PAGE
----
The problem is that goldenseal has paradoxical effects. Its active ingredients both stimulate and inhibit the mucous membranes. Thus, goldenseal is known as a mucous membrane 'alterative' in that it can increase a deficient mucus flow, but decrease an excessive flow.
''''I believe goldenseal acts as an 'antibiotic' to the mucous membranes,'''' says Bergner, ''''not by killing germs directly, but by increasing the flow of healthy mucus, which contains its own innate IgA antibodies. This effect is unnecessary in the early stages of a cold or flu, when mucus is already flowing freely.''''
In short, for winter colds, you may be better off without goldenseal altogether although, if you do decide to take it, you should at least know what you 're buying.
For this lab test, we asked a specialist lab to analyse each of nine leading brands of goldenseal for its active ingredients.
Natural variations in the quantity of active ingredients in the raw plant material can range from 2-10 per cent. Although not mandatory, a generally agreed-upon 'standardised' amount of active ingredients for goldenseal is at least 8 per cent. However, only one of our test products managed to meet this 8-per-cent level.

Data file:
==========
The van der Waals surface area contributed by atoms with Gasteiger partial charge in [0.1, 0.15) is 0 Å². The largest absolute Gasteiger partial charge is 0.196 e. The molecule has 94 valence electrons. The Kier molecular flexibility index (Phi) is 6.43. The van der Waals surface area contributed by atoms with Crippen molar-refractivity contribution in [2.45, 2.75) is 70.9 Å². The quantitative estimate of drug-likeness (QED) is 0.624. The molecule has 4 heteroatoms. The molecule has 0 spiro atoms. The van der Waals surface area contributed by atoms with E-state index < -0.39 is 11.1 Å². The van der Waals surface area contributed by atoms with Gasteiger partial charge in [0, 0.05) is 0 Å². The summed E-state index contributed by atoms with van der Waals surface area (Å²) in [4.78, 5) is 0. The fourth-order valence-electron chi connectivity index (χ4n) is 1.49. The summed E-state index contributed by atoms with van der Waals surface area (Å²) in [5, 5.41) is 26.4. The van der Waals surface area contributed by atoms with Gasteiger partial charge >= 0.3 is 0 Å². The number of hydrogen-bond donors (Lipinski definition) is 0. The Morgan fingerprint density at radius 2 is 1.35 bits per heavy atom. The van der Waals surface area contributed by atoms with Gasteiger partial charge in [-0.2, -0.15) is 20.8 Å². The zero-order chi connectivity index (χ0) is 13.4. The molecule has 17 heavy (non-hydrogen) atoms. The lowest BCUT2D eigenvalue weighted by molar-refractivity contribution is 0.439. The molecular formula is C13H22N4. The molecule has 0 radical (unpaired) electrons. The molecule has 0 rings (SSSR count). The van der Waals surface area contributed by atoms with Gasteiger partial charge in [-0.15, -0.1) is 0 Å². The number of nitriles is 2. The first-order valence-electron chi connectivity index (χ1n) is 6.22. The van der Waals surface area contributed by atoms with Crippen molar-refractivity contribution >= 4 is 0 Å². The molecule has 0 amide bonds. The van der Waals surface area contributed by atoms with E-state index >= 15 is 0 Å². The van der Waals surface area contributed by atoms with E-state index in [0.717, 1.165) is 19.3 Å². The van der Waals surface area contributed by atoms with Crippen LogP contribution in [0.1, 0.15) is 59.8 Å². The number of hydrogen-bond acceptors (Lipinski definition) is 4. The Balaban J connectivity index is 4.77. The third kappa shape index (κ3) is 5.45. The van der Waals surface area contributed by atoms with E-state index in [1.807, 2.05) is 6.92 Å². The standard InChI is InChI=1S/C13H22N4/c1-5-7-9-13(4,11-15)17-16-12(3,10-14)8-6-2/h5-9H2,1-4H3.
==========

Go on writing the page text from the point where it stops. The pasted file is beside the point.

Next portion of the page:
Also, given the high cost of the raw plant material ($60 or lb36/lb), manufacturers may be tempted to adulterate their products with lower-priced substitutes - a practice the herbal trade calls 'spiking'. Goldenseal provides an ideal opportunity for spiking as there is a cheaper alternative called Oregon grape root (Berberis aquifolium), which is chemically similar to goldenseal, yet costs a mere $2.20 or lb1.32/ lb - one-twenty-fifth the cost of goldenseal. The main difference is the active ingredients: compared with goldenseal, Berberis contains a higher ratio of berberine to hydrastine.
According to the American Botanical Council, any goldenseal product with a berberine-to-hydrastine ratio of more than 2:1 should be considered 'suspect' (HerbalGram, 2001; 53: 56-9). When US pharmacologists tested 17 American goldenseal products in an analysis similar to our own, they found several with an atypical ratio of active ingredients, suggestive of spiking (J Am Pharm Assoc [Wash DC], 2003; 43: 419-23).